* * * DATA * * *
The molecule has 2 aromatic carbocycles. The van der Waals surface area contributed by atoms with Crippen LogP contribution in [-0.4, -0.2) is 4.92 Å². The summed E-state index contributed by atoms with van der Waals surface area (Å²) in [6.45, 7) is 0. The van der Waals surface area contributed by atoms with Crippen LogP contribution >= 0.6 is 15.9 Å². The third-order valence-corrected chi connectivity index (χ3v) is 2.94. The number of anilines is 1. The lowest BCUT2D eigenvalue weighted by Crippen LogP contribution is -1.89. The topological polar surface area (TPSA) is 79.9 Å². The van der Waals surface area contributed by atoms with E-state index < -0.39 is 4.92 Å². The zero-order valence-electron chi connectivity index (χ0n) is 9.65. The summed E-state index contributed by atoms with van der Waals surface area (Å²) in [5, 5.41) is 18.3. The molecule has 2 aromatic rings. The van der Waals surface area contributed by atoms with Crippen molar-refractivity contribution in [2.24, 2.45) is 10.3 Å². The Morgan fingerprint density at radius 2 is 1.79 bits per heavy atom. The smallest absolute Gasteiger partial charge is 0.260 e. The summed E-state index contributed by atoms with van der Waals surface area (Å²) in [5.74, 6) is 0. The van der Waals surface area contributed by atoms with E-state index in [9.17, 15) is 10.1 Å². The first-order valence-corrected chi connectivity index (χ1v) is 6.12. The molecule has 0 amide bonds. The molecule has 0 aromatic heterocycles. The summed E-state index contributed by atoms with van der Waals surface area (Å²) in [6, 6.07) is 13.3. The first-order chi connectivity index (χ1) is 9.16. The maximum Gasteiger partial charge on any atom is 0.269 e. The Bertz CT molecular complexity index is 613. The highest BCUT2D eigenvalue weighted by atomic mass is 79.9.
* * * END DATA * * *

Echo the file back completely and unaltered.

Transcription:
The molecule has 2 aromatic carbocycles. The van der Waals surface area contributed by atoms with Crippen LogP contribution in [-0.4, -0.2) is 4.92 Å². The summed E-state index contributed by atoms with van der Waals surface area (Å²) in [6.45, 7) is 0. The van der Waals surface area contributed by atoms with Crippen LogP contribution >= 0.6 is 15.9 Å². The third-order valence-corrected chi connectivity index (χ3v) is 2.94. The number of anilines is 1. The lowest BCUT2D eigenvalue weighted by Crippen LogP contribution is -1.89. The topological polar surface area (TPSA) is 79.9 Å². The van der Waals surface area contributed by atoms with E-state index < -0.39 is 4.92 Å². The zero-order valence-electron chi connectivity index (χ0n) is 9.65. The summed E-state index contributed by atoms with van der Waals surface area (Å²) in [5, 5.41) is 18.3. The molecule has 2 aromatic rings. The van der Waals surface area contributed by atoms with Crippen molar-refractivity contribution in [2.24, 2.45) is 10.3 Å². The Morgan fingerprint density at radius 2 is 1.79 bits per heavy atom. The smallest absolute Gasteiger partial charge is 0.260 e. The summed E-state index contributed by atoms with van der Waals surface area (Å²) in [5.74, 6) is 0. The van der Waals surface area contributed by atoms with E-state index in [9.17, 15) is 10.1 Å². The first-order valence-corrected chi connectivity index (χ1v) is 6.12. The molecule has 0 amide bonds. The molecule has 0 aromatic heterocycles. The summed E-state index contributed by atoms with van der Waals surface area (Å²) in [6, 6.07) is 13.3. The first-order chi connectivity index (χ1) is 9.16. The maximum Gasteiger partial charge on any atom is 0.269 e. The Bertz CT molecular complexity index is 613. The highest BCUT2D eigenvalue weighted by atomic mass is 79.9.